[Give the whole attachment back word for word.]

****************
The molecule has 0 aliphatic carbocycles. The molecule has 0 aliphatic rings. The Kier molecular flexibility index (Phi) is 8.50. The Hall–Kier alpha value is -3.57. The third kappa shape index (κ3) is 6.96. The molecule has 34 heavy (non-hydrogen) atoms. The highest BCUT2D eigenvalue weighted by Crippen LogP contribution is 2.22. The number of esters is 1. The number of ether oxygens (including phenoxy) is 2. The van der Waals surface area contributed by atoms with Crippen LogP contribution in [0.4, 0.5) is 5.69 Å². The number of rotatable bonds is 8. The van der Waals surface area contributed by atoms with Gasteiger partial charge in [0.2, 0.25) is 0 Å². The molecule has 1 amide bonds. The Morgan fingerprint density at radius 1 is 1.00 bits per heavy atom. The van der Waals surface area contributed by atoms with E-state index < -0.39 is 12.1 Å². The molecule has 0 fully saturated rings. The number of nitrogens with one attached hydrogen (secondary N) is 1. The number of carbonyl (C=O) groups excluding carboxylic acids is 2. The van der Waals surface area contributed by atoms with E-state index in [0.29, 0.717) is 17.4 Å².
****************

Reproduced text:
The molecule has 0 aliphatic carbocycles. The molecule has 0 aliphatic rings. The Kier molecular flexibility index (Phi) is 8.50. The Hall–Kier alpha value is -3.57. The third kappa shape index (κ3) is 6.96. The molecule has 34 heavy (non-hydrogen) atoms. The highest BCUT2D eigenvalue weighted by Crippen LogP contribution is 2.22. The number of esters is 1. The number of ether oxygens (including phenoxy) is 2. The van der Waals surface area contributed by atoms with Crippen LogP contribution in [0.4, 0.5) is 5.69 Å². The number of rotatable bonds is 8. The van der Waals surface area contributed by atoms with Gasteiger partial charge in [0.2, 0.25) is 0 Å². The molecule has 1 amide bonds. The Morgan fingerprint density at radius 1 is 1.00 bits per heavy atom. The van der Waals surface area contributed by atoms with E-state index < -0.39 is 12.1 Å². The molecule has 0 fully saturated rings. The number of nitrogens with one attached hydrogen (secondary N) is 1. The number of carbonyl (C=O) groups excluding carboxylic acids is 2. The van der Waals surface area contributed by atoms with E-state index in [0.29, 0.717) is 17.4 Å².